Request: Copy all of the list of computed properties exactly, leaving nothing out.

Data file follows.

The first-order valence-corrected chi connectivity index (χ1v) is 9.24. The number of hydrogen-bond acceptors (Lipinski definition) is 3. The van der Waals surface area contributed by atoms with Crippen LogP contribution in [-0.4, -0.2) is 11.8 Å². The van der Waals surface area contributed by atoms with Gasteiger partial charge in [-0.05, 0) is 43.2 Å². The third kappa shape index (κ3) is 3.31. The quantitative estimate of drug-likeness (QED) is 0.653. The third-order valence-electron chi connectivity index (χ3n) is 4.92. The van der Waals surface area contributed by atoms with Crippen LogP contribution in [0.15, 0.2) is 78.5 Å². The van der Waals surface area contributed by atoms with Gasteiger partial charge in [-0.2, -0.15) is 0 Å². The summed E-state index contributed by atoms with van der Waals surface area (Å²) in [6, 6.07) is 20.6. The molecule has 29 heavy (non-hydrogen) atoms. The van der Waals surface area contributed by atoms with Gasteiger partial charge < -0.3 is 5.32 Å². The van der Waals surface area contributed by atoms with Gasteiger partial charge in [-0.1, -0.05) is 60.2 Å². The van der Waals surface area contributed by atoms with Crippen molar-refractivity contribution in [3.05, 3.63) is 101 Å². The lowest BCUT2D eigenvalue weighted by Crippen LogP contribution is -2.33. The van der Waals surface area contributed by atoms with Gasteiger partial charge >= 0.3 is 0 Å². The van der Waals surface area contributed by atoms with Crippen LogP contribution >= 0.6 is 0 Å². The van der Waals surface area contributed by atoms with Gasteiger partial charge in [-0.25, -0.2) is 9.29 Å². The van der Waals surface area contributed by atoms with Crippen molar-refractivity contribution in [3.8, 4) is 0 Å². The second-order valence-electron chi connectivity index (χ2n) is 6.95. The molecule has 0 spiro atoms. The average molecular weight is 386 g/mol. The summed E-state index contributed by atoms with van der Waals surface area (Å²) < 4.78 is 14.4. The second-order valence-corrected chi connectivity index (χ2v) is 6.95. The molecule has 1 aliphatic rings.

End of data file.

The first-order valence-corrected chi connectivity index (χ1v) is 9.24. The number of hydrogen-bond acceptors (Lipinski definition) is 3. The van der Waals surface area contributed by atoms with Crippen LogP contribution in [-0.4, -0.2) is 11.8 Å². The van der Waals surface area contributed by atoms with Gasteiger partial charge in [-0.05, 0) is 43.2 Å². The third kappa shape index (κ3) is 3.31. The quantitative estimate of drug-likeness (QED) is 0.653. The third-order valence-electron chi connectivity index (χ3n) is 4.92. The van der Waals surface area contributed by atoms with Crippen LogP contribution in [0.15, 0.2) is 78.5 Å². The van der Waals surface area contributed by atoms with Gasteiger partial charge in [-0.2, -0.15) is 0 Å². The summed E-state index contributed by atoms with van der Waals surface area (Å²) in [6, 6.07) is 20.6. The molecule has 29 heavy (non-hydrogen) atoms. The van der Waals surface area contributed by atoms with Gasteiger partial charge < -0.3 is 5.32 Å². The van der Waals surface area contributed by atoms with Gasteiger partial charge in [-0.1, -0.05) is 60.2 Å². The van der Waals surface area contributed by atoms with Crippen molar-refractivity contribution in [3.05, 3.63) is 101 Å². The lowest BCUT2D eigenvalue weighted by Crippen LogP contribution is -2.33. The van der Waals surface area contributed by atoms with Gasteiger partial charge >= 0.3 is 0 Å². The van der Waals surface area contributed by atoms with Crippen LogP contribution >= 0.6 is 0 Å². The van der Waals surface area contributed by atoms with Gasteiger partial charge in [-0.25, -0.2) is 9.29 Å². The van der Waals surface area contributed by atoms with Crippen molar-refractivity contribution in [3.8, 4) is 0 Å². The second-order valence-electron chi connectivity index (χ2n) is 6.95. The molecule has 0 spiro atoms. The average molecular weight is 386 g/mol. The summed E-state index contributed by atoms with van der Waals surface area (Å²) < 4.78 is 14.4. The second-order valence-corrected chi connectivity index (χ2v) is 6.95. The molecule has 1 aliphatic rings.